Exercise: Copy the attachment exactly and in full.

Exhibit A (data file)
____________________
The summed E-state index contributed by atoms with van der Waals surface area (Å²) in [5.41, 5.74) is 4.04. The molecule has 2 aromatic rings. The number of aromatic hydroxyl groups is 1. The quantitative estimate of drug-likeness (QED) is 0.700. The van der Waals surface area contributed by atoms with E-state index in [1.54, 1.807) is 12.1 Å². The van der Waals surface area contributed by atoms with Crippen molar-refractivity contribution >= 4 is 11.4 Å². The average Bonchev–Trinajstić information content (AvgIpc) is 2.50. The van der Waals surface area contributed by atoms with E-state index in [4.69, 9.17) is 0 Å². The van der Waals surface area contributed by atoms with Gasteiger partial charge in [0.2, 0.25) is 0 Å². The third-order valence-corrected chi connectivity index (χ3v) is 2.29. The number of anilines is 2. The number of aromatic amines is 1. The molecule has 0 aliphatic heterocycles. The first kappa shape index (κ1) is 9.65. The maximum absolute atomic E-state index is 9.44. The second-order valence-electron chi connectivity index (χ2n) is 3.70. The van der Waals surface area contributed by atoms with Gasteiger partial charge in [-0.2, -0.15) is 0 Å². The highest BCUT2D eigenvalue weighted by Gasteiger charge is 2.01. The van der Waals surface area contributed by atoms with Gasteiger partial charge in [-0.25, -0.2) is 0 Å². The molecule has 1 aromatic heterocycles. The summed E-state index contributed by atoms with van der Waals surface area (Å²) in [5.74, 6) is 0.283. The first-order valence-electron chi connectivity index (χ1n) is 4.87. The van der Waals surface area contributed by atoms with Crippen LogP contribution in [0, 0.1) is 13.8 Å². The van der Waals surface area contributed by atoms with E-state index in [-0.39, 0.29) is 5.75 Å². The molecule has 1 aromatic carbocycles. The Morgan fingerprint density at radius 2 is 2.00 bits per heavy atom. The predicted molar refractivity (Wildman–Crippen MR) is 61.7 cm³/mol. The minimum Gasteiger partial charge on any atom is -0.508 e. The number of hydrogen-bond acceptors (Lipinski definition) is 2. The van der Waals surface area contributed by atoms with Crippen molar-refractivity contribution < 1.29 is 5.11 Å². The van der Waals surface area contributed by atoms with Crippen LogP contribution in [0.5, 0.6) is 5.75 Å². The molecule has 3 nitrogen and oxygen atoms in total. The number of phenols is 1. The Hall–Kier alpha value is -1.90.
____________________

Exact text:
The summed E-state index contributed by atoms with van der Waals surface area (Å²) in [5.41, 5.74) is 4.04. The molecule has 2 aromatic rings. The number of aromatic hydroxyl groups is 1. The quantitative estimate of drug-likeness (QED) is 0.700. The van der Waals surface area contributed by atoms with E-state index in [1.54, 1.807) is 12.1 Å². The van der Waals surface area contributed by atoms with Crippen molar-refractivity contribution >= 4 is 11.4 Å². The average Bonchev–Trinajstić information content (AvgIpc) is 2.50. The van der Waals surface area contributed by atoms with E-state index in [4.69, 9.17) is 0 Å². The van der Waals surface area contributed by atoms with Gasteiger partial charge in [0.2, 0.25) is 0 Å². The third-order valence-corrected chi connectivity index (χ3v) is 2.29. The number of anilines is 2. The number of aromatic amines is 1. The molecule has 0 aliphatic heterocycles. The first kappa shape index (κ1) is 9.65. The maximum absolute atomic E-state index is 9.44. The second-order valence-electron chi connectivity index (χ2n) is 3.70. The van der Waals surface area contributed by atoms with Gasteiger partial charge in [-0.2, -0.15) is 0 Å². The highest BCUT2D eigenvalue weighted by Gasteiger charge is 2.01. The van der Waals surface area contributed by atoms with Gasteiger partial charge in [-0.25, -0.2) is 0 Å². The molecule has 1 aromatic heterocycles. The summed E-state index contributed by atoms with van der Waals surface area (Å²) in [5.74, 6) is 0.283. The first-order valence-electron chi connectivity index (χ1n) is 4.87. The van der Waals surface area contributed by atoms with Crippen LogP contribution in [0, 0.1) is 13.8 Å². The van der Waals surface area contributed by atoms with E-state index in [-0.39, 0.29) is 5.75 Å². The molecule has 1 aromatic carbocycles. The Morgan fingerprint density at radius 2 is 2.00 bits per heavy atom. The predicted molar refractivity (Wildman–Crippen MR) is 61.7 cm³/mol. The minimum Gasteiger partial charge on any atom is -0.508 e. The number of hydrogen-bond acceptors (Lipinski definition) is 2. The van der Waals surface area contributed by atoms with Crippen molar-refractivity contribution < 1.29 is 5.11 Å². The van der Waals surface area contributed by atoms with Crippen LogP contribution in [0.5, 0.6) is 5.75 Å². The molecule has 3 nitrogen and oxygen atoms in total. The number of phenols is 1. The Hall–Kier alpha value is -1.90.